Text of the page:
We go beyond the dowsing rod and use hydrogeologic instruments to help locate water and reduce your re-drill costshydrogeo_drill_test

To locate groundwater accurately and to determine the depth, quantity, and quality of the water, several techniques must be used, and a target area must be thoroughly tested and studied to identify hydrologic and geologic features important to the planning and management of the resource. The landscape may offer clues to the hydrologist about the occurrence of shallow groundwater. Conditions for large quantities of shallow groundwater are more favorable under valleys than under hills. In some regions–in parts of the arid Southwest, for example–the presence of “water-loving” plants, such as cottonwoods or willows, indicates groundwater at shallow to moderate depth. Areas where water is at the surface as springs, seeps, swamps, or lakes reflect the presence of groundwater, although not necessarily in large quantities or of usable quality.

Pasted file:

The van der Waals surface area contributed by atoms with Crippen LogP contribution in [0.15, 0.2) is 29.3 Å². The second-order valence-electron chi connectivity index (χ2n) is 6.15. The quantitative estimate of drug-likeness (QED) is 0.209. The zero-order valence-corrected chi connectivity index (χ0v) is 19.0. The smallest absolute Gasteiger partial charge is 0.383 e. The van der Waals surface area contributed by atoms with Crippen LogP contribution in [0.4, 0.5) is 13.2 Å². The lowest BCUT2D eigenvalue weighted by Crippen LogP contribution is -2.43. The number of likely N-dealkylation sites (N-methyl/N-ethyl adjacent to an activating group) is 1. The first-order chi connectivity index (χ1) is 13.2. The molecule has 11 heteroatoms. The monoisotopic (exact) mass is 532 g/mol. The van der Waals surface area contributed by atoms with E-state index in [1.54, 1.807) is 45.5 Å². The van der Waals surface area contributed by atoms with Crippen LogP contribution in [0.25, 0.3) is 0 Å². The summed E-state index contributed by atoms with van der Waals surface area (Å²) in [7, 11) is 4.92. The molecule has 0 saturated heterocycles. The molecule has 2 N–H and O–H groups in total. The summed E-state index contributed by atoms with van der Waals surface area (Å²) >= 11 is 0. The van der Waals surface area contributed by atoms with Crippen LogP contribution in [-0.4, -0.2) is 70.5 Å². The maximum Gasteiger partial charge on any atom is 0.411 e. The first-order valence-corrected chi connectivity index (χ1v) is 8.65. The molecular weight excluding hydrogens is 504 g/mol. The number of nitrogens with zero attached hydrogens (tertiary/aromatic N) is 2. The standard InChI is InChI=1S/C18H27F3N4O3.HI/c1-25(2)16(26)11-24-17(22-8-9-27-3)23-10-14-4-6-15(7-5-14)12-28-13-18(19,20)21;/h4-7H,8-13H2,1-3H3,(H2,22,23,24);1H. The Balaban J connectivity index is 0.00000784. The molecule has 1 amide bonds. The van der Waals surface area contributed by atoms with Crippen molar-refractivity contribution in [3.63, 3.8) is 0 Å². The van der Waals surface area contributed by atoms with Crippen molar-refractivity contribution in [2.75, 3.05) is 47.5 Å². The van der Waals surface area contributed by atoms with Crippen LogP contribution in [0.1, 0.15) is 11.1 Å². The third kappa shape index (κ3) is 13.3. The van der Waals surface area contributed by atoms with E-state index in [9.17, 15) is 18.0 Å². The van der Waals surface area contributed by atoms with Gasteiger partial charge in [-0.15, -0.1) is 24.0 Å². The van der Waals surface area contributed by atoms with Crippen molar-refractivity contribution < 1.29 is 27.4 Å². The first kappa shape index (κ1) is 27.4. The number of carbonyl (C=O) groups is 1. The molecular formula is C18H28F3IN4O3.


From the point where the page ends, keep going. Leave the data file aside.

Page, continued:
Geology is the key

Rocks are the most valuable clues of all. As a first step in locating favorable conditions for groundwater development, the hydrologist prepares geologic maps and cross sections showing the distribution and positions of the different kinds of rocks, both on the surface and underground. Some sedimentary rocks may extend many miles as aquifers of fairly uniform permeability. Other types of rocks may be cracked and broken and contain openings large enough to carry water. Types and orientation of joints or other fractures may be clues to obtaining useful amounts of groundwater. Some rocks may be so folded and displaced that it is difficult to trace them underground.